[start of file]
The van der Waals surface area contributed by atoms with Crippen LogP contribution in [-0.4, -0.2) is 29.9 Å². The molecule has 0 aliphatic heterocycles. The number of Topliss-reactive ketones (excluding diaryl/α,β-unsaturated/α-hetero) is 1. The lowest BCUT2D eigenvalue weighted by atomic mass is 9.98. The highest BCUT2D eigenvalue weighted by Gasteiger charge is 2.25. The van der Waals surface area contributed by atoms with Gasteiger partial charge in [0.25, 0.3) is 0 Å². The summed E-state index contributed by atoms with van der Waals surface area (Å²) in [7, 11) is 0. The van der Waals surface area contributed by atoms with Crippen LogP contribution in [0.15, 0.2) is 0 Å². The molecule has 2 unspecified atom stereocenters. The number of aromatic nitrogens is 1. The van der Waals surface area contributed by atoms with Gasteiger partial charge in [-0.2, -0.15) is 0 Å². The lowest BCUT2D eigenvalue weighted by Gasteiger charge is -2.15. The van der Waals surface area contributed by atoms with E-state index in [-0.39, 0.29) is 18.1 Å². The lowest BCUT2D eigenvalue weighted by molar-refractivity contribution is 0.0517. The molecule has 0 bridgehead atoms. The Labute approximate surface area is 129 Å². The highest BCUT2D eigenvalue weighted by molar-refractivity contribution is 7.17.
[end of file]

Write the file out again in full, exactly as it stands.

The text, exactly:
The van der Waals surface area contributed by atoms with Crippen LogP contribution in [-0.4, -0.2) is 29.9 Å². The molecule has 0 aliphatic heterocycles. The number of Topliss-reactive ketones (excluding diaryl/α,β-unsaturated/α-hetero) is 1. The lowest BCUT2D eigenvalue weighted by atomic mass is 9.98. The highest BCUT2D eigenvalue weighted by Gasteiger charge is 2.25. The van der Waals surface area contributed by atoms with Gasteiger partial charge in [0.25, 0.3) is 0 Å². The summed E-state index contributed by atoms with van der Waals surface area (Å²) in [7, 11) is 0. The van der Waals surface area contributed by atoms with Crippen LogP contribution in [0.15, 0.2) is 0 Å². The molecule has 2 unspecified atom stereocenters. The number of aromatic nitrogens is 1. The van der Waals surface area contributed by atoms with Gasteiger partial charge in [-0.2, -0.15) is 0 Å². The lowest BCUT2D eigenvalue weighted by Gasteiger charge is -2.15. The van der Waals surface area contributed by atoms with E-state index in [-0.39, 0.29) is 18.1 Å². The lowest BCUT2D eigenvalue weighted by molar-refractivity contribution is 0.0517. The molecule has 0 bridgehead atoms. The Labute approximate surface area is 129 Å². The highest BCUT2D eigenvalue weighted by molar-refractivity contribution is 7.17.